Blood Pressure Treatments Palm Harbor FL

The two fundamental interventions for normalizing blood pressure include weight loss, with a goal of getting the percentage of body fat below 20 percent, and a vigorous exercise program that includes at least three hours of aerobic activity and two hours of weight lifting or similar resistance exercises every week.

Blaine Heric, MD
(727) 446-2273
455 Pinellas St
Clearwater, FL
Business
Cardiac Surgical Associates
Specialties
Cardiology

Data Provided by:
Juan C Vila, MD
(727) 817-0434
3890 Tampa Rd Ste 407
Palm Harbor, FL
Specialties
Cardiology
Gender
Male
Education
Medical School: Univ Of Pr Sch Of Med, San Juan Pr 00936
Graduation Year: 1991

Data Provided by:
Seyed-Taher Parvizi, MD
(727) 789-3131
2167 Pinnacle Cir N
Palm Harbor, FL
Specialties
Cardiology
Gender
Male
Education
Medical School: Ruprecht-Karl-Univ, Med Fak, Heidelberg, Germany (407-10 Pr 1/71)
Graduation Year: 1986

Data Provided by:
Norman Stewart Abbott, MD
(727) 787-4875
2626 Tampa Rd Ste 104
Palm Harbor, FL
Specialties
Cardiology, Internal Medicine
Gender
Male
Languages
Spanish
Education
Medical School: Univ Central Del Este (Uce), Esc De Med, San Pedro De MacOris
Graduation Year: 1981
Hospital
Hospital: Mease Hosp -Dunedin, Dunedin, Fl; Helen Ellis Mem Hosp, Tarpon Spgs, Fl
Group Practice: Palm's Heart Ctr

Data Provided by:
James I Thompson, MD, FACC
1770 Lago Vista Blvd
Palm Harbor, FL
Specialties
Cardiology, Internal Medicine
Gender
Male
Education
Graduation Year: 2007

Data Provided by:
Norman Stwart Abbott
(727) 787-4875
2626 Tampa Rd
Palm Harbor, FL
Specialty
Cardiology

Data Provided by:
Rene Eduardo Kunhardt, MD
(727) 817-0434
3890 Tampa Rd Ste 407
Palm Harbor, FL
Specialties
Cardiology
Gender
Male
Education
Medical School: Univ Nac'L Pedro Henriquez Urena, Esc De Med, Santo Domingo, Dom Rep
Graduation Year: 1977

Data Provided by:
Carlos Juan Bayron, MD
(727) 817-0434
3890 Tampa Rd Ste 407
Palm Harbor, FL
Specialties
Cardiology
Gender
Male
Education
Medical School: Univ Central Del Caribe Sch Of Med, Bayamon Pr 00621
Graduation Year: 1980

Data Provided by:
Harry Bayron, MD
(561) 844-9858
3890 Tamps Rd Sutie 407
Palm Harbor, FL
Specialties
Cardiology, Pediatrics
Gender
Male
Education
Medical School: Univ Of Pr Sch Of Med, San Juan Pr 00936
Graduation Year: 1978
Hospital
Hospital: Good Samaritan Med Ctr, West Palm Bch, Fl; St Marys Med Ctr, West Palm Bch, Fl; Palms West Hosp, Loxahatchee, Fl
Group Practice: Associates IN Pediatric Card

Data Provided by:
David Lebo Taylor, MD
(727) 772-6005
Oldsmar, FL
Specialties
Cardiology
Gender
Male
Education
Medical School: Bowman Gray Sch Of Med Of Wake Forest Univ, Winston-Salem Nc 27157
Graduation Year: 1955

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Ask the Doctor—Lower Blood Pressure

Provided by: 

My blood pressure has gradually increased over the last few years, and I’d like to avoid medication if possible. Can you recommend natural remedies?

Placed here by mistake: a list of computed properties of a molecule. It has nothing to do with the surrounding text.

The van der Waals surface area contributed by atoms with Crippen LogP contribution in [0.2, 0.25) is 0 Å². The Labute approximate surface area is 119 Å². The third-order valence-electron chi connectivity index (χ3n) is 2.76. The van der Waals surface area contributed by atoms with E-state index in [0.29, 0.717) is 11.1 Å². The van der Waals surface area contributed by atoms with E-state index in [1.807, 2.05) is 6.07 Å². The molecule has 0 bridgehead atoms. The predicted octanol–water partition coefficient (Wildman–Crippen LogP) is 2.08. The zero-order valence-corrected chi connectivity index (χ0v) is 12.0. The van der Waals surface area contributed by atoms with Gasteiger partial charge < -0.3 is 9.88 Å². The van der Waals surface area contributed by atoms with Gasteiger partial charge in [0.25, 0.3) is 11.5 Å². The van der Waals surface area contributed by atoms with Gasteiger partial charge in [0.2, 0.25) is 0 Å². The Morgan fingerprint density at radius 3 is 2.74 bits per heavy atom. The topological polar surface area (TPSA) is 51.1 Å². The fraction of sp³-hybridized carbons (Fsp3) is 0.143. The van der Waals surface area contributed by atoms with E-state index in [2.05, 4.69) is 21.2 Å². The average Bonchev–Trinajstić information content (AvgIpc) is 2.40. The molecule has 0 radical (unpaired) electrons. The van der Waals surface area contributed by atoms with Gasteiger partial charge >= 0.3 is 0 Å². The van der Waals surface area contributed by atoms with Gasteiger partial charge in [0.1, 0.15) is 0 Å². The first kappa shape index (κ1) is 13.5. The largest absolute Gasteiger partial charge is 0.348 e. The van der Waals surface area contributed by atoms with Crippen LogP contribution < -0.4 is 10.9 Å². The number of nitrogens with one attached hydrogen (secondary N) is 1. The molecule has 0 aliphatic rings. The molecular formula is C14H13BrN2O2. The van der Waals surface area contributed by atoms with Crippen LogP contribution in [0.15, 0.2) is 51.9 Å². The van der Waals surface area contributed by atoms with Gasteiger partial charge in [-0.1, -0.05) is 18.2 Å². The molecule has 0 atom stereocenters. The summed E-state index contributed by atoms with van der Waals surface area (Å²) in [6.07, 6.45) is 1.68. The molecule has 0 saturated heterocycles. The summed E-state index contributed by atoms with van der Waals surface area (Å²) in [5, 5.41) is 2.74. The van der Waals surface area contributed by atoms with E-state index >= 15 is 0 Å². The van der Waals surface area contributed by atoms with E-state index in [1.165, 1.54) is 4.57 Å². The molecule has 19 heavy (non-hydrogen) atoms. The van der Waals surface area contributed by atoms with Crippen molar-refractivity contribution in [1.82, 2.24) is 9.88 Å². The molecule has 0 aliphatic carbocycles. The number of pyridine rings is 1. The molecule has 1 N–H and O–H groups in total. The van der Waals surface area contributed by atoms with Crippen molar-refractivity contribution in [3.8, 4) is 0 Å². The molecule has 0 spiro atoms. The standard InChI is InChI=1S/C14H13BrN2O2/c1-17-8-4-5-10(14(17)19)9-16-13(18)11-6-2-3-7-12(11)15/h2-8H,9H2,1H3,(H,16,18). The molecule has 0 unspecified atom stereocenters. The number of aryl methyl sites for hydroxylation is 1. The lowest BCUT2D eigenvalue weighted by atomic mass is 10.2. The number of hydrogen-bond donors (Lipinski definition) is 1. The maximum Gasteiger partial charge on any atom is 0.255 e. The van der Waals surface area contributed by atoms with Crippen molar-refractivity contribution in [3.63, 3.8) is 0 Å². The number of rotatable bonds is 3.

If your average blood pressure is greater than 120/80 but less than 140/90, that qualifies you for the diagnosis of “prehypertension,” a condition that affects tens of millions of Americans. According to a recent expert consensus called the JNC-7, people in this category definitely need some form of intervention; otherwise they have a significantly elevated risk for heart attacks, congestive heart failure, strokes, or chronic kidney disease. The two fundamental interventions for normalizing blood pressure include weight loss, with a goal of getting the percentage of body fat below 20 percent, and a vigorous exercise program that includes at least three hours of aerobic activity and two hours of weight lifting or similar resistance exercises every week. Also, people with elevated blood pressure should restrict their consumption of salt, refined carbohydrates, and alcohol. They also should avoid smoking altogether, for many reasons.

In addition to avoiding unhealthy foods, you need to include certain essential nutrients in your diet. These must-haves include potassium (abundant in citrus fruits, melons, bananas, nuts, and figs) and magnesium (found in leafy green vegetables, seafood, whole grains, and nuts). Many people with elevated blood pressure also benefit from a magnesium supplement of 300 to 500 mg per day.

Another beneficial supplement, omega-3 fatty acids from cold-water fish, helps lower blood pressure. Excellent food sources include wild Pacific salmon and sardines—both of which are low in mercury and other toxins. In addition to eating these fish, I recommend taking a supplement in liquid or capsules that provides at least 2 to 3 grams per day of a combination of EPA and DHA, the two most beneficial omega-3 fatty acids. Fish oil works even better when combined with garlic. You can either try eating two to three raw cloves a day, or take 1 to 3 grams of a freeze-dried garlic powder in capsule form.

According to several medical studies, olive oil also helps lower blood pressure. It contains polyphenols, compounds known to decrease inflammation and increase the production of nitric oxide, a gaseous molecule that relaxes blood vessel walls. Polyphenols give extra virgin olive oil its pungent flavor, which explains why it’s the most powerful at lowering blood pressure.

In addition, olive leaves contain oleuropein, a chemical that has been shown to lower blood pressure. Extracts of olive leaf are typically available in 500 mg capsules; I recommend three to four capsules per day. I also recommend two other supplements, L-arginine, an amino acid, and folic acid, a B-complex vitamin. Like olive oil, both of these nutrients relax blood vessels by increasing nitric oxide production. The dose of L-arginine is 2 grams twice daily; folic acid can be taken in a daily dose of 1,000 mcg.

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